I have two other plants growing nearby with no apparent issues. The problem plant remained in the large hoop house well into June while the healthy plants literally weathered what mother nature threw at them. Does this mean anything? I don't know. Thanks for the input, it's helpful.

7/13/2020 11:11:20 AM

Joze (Joe Ailts)

Deer Park, WI

"...Does this mean anything?"...Here's my two cents. The extreme heat here has shown me how differently plants respond to environmental factors and its simply incredible. In my pursuit of the Howard Dill crown, I planted three 1211 Ailts and two 1464 Brown plants. The 1211's took the heat like a champ, very little vine tip/leaf singeing. The 1464 plants, on the other hand, show extreme sensitivity to the heat. There's an obvious genetic factor at play here which is only discernible due to planting multiple seeds/plants from the same pumpkin.

The million dollar answer to the question "what happens after a plant experiences significant heat shock?" is one I am waiting for. I welcome those with experience to chime in here. If the stunted vines/leaves begin losing color, I recommend sending in a root sample to the path lab. It is quite possible that heat stress lowers plant natural immunity to pathogens present in the soil, opening them up to increased infection.

7/13/2020 11:43:57 AM

Porkchop(team sLamMer)

Central NY

There ya go...advice from joe...there is no better...I woulda said give a shot of nitrogen before you said the others look fine. Either way, yer so close to the fun part of this hobby...hope they straighten out and fly right for ya!!!

7/13/2020 11:50:04 AM


Plymouth, MN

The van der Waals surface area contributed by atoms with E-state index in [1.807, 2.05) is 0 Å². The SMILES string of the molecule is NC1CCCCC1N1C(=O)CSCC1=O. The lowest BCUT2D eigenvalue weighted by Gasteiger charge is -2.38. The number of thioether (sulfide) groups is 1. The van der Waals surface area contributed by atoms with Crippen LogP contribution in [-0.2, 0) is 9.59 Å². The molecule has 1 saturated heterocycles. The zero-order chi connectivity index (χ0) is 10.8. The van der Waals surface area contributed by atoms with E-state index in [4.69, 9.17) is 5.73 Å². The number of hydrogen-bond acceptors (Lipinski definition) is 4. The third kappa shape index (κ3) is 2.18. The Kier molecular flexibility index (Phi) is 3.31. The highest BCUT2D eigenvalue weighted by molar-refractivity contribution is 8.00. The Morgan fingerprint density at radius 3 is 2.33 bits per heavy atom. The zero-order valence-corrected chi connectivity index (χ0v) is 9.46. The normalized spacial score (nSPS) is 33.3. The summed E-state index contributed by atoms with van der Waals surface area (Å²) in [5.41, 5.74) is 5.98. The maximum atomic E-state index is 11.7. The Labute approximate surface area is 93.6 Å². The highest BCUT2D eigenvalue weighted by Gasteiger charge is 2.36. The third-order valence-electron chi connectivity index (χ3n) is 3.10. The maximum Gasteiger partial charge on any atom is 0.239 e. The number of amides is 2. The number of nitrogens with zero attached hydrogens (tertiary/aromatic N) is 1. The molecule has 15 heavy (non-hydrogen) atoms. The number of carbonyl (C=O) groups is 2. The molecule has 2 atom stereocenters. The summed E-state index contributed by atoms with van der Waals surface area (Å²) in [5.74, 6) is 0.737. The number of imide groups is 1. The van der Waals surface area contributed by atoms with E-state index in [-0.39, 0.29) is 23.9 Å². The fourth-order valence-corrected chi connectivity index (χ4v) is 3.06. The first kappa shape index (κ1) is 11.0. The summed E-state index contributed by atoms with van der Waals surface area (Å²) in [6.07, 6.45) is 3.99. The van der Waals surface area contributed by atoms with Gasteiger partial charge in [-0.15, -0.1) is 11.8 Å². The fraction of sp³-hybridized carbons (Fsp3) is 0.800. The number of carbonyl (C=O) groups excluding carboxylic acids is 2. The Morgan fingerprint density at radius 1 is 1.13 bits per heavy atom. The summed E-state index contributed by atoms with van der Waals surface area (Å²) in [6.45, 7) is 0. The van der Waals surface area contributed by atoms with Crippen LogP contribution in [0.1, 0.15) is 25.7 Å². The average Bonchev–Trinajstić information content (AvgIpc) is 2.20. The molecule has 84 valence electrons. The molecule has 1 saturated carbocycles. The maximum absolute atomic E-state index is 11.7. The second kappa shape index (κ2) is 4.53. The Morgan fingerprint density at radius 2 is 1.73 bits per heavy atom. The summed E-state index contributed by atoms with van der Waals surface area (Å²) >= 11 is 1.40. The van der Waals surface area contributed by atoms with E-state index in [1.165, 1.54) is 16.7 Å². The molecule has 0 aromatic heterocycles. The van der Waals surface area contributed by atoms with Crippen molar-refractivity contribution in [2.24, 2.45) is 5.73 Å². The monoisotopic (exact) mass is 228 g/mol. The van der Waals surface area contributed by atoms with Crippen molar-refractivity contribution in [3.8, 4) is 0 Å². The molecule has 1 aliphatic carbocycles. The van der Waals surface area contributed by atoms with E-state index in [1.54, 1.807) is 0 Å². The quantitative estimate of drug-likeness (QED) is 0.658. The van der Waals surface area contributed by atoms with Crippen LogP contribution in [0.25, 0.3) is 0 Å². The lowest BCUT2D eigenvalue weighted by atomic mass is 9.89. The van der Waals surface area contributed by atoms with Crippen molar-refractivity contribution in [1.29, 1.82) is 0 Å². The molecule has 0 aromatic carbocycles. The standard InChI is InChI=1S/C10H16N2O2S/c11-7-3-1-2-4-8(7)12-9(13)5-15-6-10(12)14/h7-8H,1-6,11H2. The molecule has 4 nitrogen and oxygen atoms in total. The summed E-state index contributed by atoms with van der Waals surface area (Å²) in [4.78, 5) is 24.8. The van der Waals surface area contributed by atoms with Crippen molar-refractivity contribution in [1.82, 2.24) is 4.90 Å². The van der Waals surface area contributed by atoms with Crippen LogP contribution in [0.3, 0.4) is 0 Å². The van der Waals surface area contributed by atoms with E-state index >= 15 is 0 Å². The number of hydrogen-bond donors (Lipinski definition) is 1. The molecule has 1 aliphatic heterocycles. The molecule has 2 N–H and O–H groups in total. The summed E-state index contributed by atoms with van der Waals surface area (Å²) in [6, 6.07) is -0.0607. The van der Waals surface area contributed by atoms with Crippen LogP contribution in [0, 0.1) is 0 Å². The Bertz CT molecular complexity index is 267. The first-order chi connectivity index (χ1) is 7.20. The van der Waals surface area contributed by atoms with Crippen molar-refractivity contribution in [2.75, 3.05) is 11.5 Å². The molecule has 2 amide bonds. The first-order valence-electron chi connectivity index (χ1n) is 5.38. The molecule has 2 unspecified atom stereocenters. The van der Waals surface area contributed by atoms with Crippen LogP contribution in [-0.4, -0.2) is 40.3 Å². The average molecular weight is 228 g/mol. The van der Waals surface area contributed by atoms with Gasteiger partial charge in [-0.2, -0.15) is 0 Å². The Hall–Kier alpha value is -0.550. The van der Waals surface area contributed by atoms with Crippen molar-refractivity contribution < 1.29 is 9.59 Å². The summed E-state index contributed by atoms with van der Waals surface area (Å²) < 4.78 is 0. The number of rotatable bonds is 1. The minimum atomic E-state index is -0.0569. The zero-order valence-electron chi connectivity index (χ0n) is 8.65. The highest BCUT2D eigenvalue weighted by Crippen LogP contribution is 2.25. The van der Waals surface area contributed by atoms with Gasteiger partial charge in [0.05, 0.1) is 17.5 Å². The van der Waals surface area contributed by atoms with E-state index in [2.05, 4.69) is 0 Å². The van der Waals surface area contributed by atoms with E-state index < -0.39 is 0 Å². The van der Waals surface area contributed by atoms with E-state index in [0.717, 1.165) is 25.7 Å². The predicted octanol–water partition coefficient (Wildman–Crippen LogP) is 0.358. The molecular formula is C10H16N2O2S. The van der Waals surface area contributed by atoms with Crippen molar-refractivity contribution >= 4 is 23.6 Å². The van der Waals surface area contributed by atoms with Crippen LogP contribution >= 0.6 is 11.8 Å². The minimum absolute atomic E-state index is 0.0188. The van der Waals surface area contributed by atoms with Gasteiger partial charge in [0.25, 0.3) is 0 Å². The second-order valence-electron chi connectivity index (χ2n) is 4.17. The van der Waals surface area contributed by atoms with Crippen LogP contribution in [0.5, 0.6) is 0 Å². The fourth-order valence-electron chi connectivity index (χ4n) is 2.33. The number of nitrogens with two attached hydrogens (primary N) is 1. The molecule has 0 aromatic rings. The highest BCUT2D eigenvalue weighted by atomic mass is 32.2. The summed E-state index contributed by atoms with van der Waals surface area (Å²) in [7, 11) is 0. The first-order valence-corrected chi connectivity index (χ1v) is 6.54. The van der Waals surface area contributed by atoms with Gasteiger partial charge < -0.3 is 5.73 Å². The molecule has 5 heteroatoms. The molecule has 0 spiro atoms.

I suspect there may well be a genetic component to how hard a given plant shuts down after fruit set. One of my two plants last year more or less stopped after fruit set, but the plant was quite a bit smaller than 400 sq ft. This year, I've nearly filled in my 400 sq ft growing area and the vines that aren't terminated are still growing fairly aggressively. There has been some leaf stunting, which may be related to either the heat or where the secondaries are located and how much sun that location gets. This plant (1810) also seems a lot more sensitive to sun than the two I've grown previously and I've seen more scalded leaves than in the past two years.

7/13/2020 12:07:20 PM


Westmoreland, KS

So I don't know what you guys consider "extreme heat" but I will tell you my experience.

Extreme heat for us is 100+ degrees with 115+ heat index. When it is 90+ with around 95+ heat index that feels cool. In the months of Mid June-Early September. So we know heat this is the reason I built a greenhouse. The only reason plants shut down for me outside of the greenhouse was because of bugs i.e. squash vine borers or because I wasn't watering near enough and I was inconsistently fertilizing. When my plants shut down that was it, I had big pumpkins starting to take off but they always stopped or slowed way down.

I grow outdoor plants now for some nice 5-600 pounders I keeps a several sprinklers setup around the entire patch watering 4-8 times a day for about 10 minutes per sprinkler. On our extreme heat days I measured it once and we watered around 300 gallons per plant per day.

When it is in the low 90s we normally water around 150-200 gallons per plant.

This works great for us plants look great no flagging and we get nice big pumpkins even in the heat plants will get over 1000 square feet with very little burn. I've never done tissue testing to see where my nutrients were because the cost didn't seem to be worth it where I live.

7/13/2020 2:56:50 PM

G. Kins

Pirates of the Pacific

I think there are some assumptions here. I think that as a sink, the pumpkin competes with the roots more than the leaves or vine tips? With perfectly healthy soil where no roots ever die, and some trickle feeding, and very even watering... the root systen will be large but it will be a minimal sink, and your pumpkin will have pretty much the whole plant to itself. But with diseased roots, uneven watering, anything working against the roots... will cause the roots to be unable to meet the nutritional demands of the leaves once the pumpkin starts sucking away energy from the roots. I think the leaves have plenty of energy, they manufacture it. Its really roots vs pumpkin. The leaves stopping is perhaps an indication the roots are not in an environment where they can supply all the nutrients on their smaller 'defunded-by-the-pumpkin' budget... Not lack of energy per se? Thats my understanding of it.

7/13/2020 4:47:21 PM